07 Nov What are Shin Splints?
What Are Shin Splints?
You’ve finally found an exercise you enjoy, and you’re working out every day. Everything’s going great until the day you suddenly feel sharp, crippling pains shooting through the fronts of your legs.
A Common Complaint
We’ve all felt the throbbing, burning pain of shin splints. More than 4 million people each year complain to their doctors about shin splints.
Fortunately, you don’t have to live with the pain of shin splints.
What Causes Shin Splints?
Shin splints result from excessive pressure on your shinbone and its connective ligaments. You can experience them any time you increase the intensity or duration of your physical activity. Most people feel them in the first two weeks after they start a new exercise program.
Other Risk Factors
You’re also more likely to develop them if you:
- Have flat feet or weak arches.
- Wear loose, floppy shoes.
- Have weak ankles or a weak core.
- Work out without stretching afterward.
What Can You Do About Shin Splints?
Many people mistakenly think that shin splints will go away if they keep on exercising. Don’t make that mistake.
Take a Rest
Since exertion causes most shin splints, the obvious treatment for them is to rest – think RICE.
Stop Exercising and Start Stretching
Stop all exercise until your shin splints stop hurting. This generally takes about three days. You can use ice packs if the pain and swelling are severe.
In the meantime, perform gentle stretching exercises to keep your ligaments flexible. Your podiatrist can help you create a good stretching routine. You should do your stretching routine daily while your shins are healing.
Consider Alternative Exercises
Although the pain of shin splints fades after a few days of rest, it takes several months for your shinbones and ligaments to fully heal.
If you don’t want to give up on physical activity while waiting for your shins to heal, consider other forms of exercise. Riding a stationary bike, swimming, seated resistance work and yoga are no-impact forms of exercise that won’t stress your shinbone.
When you go back to your regular routine, start slowly. Be sure to warm up your muscles before every workout. Build up the duration and intensity of your exercise gradually. Cool down and stretch thoroughly after every workout.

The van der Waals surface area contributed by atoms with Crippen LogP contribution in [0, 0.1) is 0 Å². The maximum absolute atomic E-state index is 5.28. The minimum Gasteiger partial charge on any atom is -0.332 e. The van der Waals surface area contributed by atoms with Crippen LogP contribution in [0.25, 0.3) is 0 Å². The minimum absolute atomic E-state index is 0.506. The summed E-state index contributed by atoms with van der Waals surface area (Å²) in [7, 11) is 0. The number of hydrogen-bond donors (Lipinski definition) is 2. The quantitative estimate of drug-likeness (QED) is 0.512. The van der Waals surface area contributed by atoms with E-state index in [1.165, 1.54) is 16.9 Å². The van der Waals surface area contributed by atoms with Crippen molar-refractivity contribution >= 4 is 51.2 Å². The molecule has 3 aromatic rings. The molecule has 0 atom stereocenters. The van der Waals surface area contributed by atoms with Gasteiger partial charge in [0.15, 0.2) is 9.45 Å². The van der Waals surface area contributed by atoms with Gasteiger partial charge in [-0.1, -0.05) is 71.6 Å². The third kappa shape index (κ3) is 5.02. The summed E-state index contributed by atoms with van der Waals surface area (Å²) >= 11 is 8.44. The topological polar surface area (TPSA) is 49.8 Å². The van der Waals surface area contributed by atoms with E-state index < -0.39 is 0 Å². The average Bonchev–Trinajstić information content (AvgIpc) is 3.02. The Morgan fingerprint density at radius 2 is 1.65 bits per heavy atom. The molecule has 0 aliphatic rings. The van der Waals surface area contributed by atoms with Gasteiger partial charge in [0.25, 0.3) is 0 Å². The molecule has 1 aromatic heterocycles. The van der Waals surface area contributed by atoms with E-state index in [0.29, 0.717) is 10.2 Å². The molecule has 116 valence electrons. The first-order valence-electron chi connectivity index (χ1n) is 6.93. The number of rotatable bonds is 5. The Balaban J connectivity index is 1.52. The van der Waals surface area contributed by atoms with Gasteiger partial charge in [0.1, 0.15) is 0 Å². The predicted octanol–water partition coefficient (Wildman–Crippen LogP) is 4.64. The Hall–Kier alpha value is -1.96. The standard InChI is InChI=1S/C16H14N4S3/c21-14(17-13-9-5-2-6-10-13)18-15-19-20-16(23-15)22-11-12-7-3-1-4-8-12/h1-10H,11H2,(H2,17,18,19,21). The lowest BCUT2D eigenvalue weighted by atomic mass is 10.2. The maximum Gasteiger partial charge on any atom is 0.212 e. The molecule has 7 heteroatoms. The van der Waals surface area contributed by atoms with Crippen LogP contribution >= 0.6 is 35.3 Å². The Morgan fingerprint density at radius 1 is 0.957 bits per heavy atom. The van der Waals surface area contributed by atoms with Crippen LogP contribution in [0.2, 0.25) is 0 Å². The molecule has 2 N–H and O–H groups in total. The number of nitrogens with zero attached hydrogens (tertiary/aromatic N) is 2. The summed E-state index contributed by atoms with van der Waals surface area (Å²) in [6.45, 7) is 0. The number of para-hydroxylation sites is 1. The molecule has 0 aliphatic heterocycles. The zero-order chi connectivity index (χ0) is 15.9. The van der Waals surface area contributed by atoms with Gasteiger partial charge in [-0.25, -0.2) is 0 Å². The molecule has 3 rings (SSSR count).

How a Podiatrist Can Help
If your shin splints are interfering with your workouts or your daily activities, talk to a podiatrist. You might need to tweak your routine or get some additional support. A foot care professional can:
- Prescribe anti-inflammatories for the pain and swelling.
- Create custom orthotics for arch support and cushioning.
- Diagnose a more serious condition.
Other Causes of Shin Pain
If you’re concerned about shin splint pain that’s intense or doesn’t clear up in a few days, contact foot care professional. You’ll need a doctor to diagnose a more serious condition like these.
Compartment syndrome: Characterized by pain on the outer side of your lower leg, this is caused when the muscles swell under the skin. The swelling causes pressure and a feeling of tightness. If you feel muscle weakness and a tingling sensation in your leg, you might be experiencing compartment syndrome.
Shin fracture: A stress fracture or bone fracture are also a cause of shin pain. A fracture is an emergency situation that requires immediate medical attention. If your shin pain seems to go away at night and come back in the morning, that could be a sign that you have a stress fracture. You should contact a podiatrist to have a diagnostic bone scan done.
Call Your Loudoun County Sports Medicine Specialist
If you’re experiencing shin splints or any sports-related foot problems, contact Shuman Podiatry & Sports Medicine. We’re your caring, local experts in all things related to foot, ankle and leg health.